Senator Jacqueline Y. Collins, surrounded by members of the Illinois State Association of Letter Carriers, looked on today as Governor Pat Quinn signed into law  measure she sponsored allowing judges to increase criminal penalties for those who assault or rob letter carriers.

“A recent rash of attacks on letter carriers in the Chicago area, including in my district, inspired this legislation, which received unanimous support in both chambers of the legislature,” Sen. Collins said. “We depend on postal workers to deliver our mail in all types of weather and under all kinds of adverse conditions, and we owe them our best efforts to ensure they are not targets of crime as they go about their essential work in our neighborhoods.”

Kenny Lewis, an Iraq War veteran employed by the Postal Service for the last 20 years, was delivering mail on West 80th Street in Gresham when he was brutally attacked by two men on May 1. They knocked him unconscious and stole his mail bag. He suffered loss of vision and severe headaches after the incident. In April 2011, a postal worker was robbed at gunpoint while delivering mail on the South Side. In December 2010, six attacks on Southeast Side letter carriers were reported within two days; one attacker pulled a knife on his victim.


“As public servants whose cargo often contains valuable documents and sensitive information, letter carriers are in need of extra protection,” Sen. Collins said. “In the same way lawbreakers know they run a higher risk of serious jail time if they shoot a police officer, would-be criminals should know they could face additional penalties if they assault a letter carrier.”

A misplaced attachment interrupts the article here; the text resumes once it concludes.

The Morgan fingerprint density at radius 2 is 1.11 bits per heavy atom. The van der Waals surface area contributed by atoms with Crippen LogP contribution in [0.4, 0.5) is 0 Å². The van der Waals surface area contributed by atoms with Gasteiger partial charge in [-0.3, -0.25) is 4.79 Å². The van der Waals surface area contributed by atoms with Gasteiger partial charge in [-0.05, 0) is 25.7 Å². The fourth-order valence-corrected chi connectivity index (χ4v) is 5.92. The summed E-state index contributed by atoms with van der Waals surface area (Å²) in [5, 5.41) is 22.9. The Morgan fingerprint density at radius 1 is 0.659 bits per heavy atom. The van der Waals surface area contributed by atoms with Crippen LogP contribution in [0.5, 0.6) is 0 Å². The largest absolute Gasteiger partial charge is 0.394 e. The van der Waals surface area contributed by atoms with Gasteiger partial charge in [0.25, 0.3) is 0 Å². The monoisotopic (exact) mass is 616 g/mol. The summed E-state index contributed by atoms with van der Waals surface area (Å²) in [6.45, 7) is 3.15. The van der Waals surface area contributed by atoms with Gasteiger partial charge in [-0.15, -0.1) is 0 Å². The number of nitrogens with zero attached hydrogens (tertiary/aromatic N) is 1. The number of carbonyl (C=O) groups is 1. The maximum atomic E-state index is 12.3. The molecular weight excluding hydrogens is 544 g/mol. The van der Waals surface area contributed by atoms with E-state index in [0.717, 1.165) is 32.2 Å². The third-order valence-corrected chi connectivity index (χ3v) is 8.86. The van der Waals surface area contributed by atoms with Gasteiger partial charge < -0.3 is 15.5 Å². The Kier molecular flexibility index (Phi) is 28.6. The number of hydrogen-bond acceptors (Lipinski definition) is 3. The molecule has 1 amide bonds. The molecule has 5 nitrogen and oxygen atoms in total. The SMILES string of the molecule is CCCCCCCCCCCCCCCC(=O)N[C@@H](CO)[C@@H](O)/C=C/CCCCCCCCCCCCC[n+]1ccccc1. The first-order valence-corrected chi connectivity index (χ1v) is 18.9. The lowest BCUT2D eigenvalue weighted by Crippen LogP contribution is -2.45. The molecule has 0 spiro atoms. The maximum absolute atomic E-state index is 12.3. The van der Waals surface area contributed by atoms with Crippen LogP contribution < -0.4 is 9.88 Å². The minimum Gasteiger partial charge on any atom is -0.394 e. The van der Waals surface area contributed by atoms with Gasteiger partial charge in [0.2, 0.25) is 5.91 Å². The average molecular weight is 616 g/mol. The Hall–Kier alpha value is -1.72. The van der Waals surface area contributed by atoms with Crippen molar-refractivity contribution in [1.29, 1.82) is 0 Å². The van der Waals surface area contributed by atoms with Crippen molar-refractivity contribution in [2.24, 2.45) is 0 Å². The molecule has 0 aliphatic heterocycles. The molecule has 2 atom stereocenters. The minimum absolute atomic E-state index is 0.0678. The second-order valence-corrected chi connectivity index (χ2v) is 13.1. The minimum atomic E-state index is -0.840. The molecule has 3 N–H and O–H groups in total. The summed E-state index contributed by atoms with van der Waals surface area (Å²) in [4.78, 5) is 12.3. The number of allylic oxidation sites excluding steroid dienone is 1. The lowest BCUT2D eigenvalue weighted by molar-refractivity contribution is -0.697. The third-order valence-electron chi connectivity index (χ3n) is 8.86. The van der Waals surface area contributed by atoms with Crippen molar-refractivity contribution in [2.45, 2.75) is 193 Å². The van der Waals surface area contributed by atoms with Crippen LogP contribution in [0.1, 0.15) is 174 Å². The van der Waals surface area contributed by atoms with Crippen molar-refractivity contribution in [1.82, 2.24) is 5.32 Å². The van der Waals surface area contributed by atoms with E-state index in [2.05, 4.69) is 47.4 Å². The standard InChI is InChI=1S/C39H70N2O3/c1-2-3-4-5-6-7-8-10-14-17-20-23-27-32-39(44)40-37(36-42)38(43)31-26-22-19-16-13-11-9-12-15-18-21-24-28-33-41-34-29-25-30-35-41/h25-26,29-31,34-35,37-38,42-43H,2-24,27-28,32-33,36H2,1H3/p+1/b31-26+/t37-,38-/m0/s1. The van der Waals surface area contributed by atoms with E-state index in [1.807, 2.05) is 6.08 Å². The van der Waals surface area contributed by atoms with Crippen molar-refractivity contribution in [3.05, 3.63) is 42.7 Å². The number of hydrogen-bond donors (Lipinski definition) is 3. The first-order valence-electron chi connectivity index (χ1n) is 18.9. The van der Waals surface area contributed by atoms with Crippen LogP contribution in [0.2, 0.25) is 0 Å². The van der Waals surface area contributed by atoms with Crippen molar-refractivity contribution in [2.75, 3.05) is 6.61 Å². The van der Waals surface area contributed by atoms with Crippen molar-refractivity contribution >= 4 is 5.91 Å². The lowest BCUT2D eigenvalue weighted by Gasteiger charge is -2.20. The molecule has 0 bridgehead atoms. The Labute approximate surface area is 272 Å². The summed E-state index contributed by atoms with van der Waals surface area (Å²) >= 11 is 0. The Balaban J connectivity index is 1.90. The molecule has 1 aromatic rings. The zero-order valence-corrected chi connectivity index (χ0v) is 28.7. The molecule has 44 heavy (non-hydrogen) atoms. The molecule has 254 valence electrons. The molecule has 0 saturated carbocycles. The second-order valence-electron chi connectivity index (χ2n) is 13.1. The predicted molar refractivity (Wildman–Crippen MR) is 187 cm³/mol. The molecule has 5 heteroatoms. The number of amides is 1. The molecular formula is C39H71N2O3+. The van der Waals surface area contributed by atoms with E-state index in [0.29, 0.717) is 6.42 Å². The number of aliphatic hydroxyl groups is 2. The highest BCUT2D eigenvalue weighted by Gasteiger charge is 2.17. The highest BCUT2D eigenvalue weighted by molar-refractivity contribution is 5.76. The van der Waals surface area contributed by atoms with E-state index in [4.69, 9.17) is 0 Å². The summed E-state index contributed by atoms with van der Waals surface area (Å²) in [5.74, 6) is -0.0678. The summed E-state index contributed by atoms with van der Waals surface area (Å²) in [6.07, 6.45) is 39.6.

“We’re very pleased with the bill,” said Mack Julion, President of the National Association of Letter Carriers, Branch 11 – Chicago. “I’m hopeful this will deter a lot of the violence and assaults that letter carriers have been experiencing out on the streets. I’m extremely grateful to Sen. Collins for introducing this legislation.”

The new law allows judges to consider the fact that the crime victim was a letter carrier as an “aggravating factor” – a reason to impose a more severe sentence on an individual convicted of committing assault, battery, robbery or armed robbery on a postal worker who was on a delivery route at the time of the attack. Assaulting or intimidating a postal worker performing his or her professional duties is already a federal offense, but federal cases are often slow to work their way through the system, and convictions for crimes against postal workers are rare.

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